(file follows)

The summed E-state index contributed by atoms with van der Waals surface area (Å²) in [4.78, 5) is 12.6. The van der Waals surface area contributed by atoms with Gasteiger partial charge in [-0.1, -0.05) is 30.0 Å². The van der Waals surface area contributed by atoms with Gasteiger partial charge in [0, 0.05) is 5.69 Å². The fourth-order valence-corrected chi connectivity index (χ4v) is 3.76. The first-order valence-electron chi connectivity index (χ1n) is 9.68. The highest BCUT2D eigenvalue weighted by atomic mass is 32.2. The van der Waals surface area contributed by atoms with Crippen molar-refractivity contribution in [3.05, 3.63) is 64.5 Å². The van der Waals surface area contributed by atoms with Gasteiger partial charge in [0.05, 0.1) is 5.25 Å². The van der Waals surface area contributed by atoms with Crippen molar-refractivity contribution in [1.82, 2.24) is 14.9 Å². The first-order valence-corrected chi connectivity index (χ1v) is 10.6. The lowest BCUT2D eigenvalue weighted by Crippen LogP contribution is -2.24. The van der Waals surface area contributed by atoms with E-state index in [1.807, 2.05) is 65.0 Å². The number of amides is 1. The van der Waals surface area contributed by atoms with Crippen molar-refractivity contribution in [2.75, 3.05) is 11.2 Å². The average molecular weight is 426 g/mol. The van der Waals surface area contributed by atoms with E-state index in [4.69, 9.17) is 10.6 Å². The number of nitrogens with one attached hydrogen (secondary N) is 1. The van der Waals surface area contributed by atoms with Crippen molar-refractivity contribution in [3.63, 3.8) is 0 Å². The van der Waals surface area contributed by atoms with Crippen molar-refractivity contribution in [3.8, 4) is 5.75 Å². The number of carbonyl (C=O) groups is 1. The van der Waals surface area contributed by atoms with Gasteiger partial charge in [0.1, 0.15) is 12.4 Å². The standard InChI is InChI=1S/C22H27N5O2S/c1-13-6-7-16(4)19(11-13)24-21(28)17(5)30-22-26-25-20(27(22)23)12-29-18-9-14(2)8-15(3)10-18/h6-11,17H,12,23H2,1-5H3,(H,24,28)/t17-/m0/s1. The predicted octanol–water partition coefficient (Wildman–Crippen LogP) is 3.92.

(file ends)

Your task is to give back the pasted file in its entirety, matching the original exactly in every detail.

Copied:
The summed E-state index contributed by atoms with van der Waals surface area (Å²) in [4.78, 5) is 12.6. The van der Waals surface area contributed by atoms with Gasteiger partial charge in [-0.1, -0.05) is 30.0 Å². The van der Waals surface area contributed by atoms with Gasteiger partial charge in [0, 0.05) is 5.69 Å². The fourth-order valence-corrected chi connectivity index (χ4v) is 3.76. The first-order valence-electron chi connectivity index (χ1n) is 9.68. The highest BCUT2D eigenvalue weighted by atomic mass is 32.2. The van der Waals surface area contributed by atoms with Crippen molar-refractivity contribution in [3.05, 3.63) is 64.5 Å². The van der Waals surface area contributed by atoms with Gasteiger partial charge in [0.05, 0.1) is 5.25 Å². The van der Waals surface area contributed by atoms with Crippen molar-refractivity contribution in [1.82, 2.24) is 14.9 Å². The first-order valence-corrected chi connectivity index (χ1v) is 10.6. The lowest BCUT2D eigenvalue weighted by Crippen LogP contribution is -2.24. The van der Waals surface area contributed by atoms with E-state index in [1.807, 2.05) is 65.0 Å². The number of amides is 1. The van der Waals surface area contributed by atoms with Crippen molar-refractivity contribution in [2.75, 3.05) is 11.2 Å². The average molecular weight is 426 g/mol. The van der Waals surface area contributed by atoms with E-state index in [4.69, 9.17) is 10.6 Å². The number of nitrogens with one attached hydrogen (secondary N) is 1. The van der Waals surface area contributed by atoms with Crippen molar-refractivity contribution in [3.63, 3.8) is 0 Å². The van der Waals surface area contributed by atoms with Crippen molar-refractivity contribution in [3.8, 4) is 5.75 Å². The number of carbonyl (C=O) groups is 1. The van der Waals surface area contributed by atoms with Gasteiger partial charge in [0.1, 0.15) is 12.4 Å². The standard InChI is InChI=1S/C22H27N5O2S/c1-13-6-7-16(4)19(11-13)24-21(28)17(5)30-22-26-25-20(27(22)23)12-29-18-9-14(2)8-15(3)10-18/h6-11,17H,12,23H2,1-5H3,(H,24,28)/t17-/m0/s1. The predicted octanol–water partition coefficient (Wildman–Crippen LogP) is 3.92.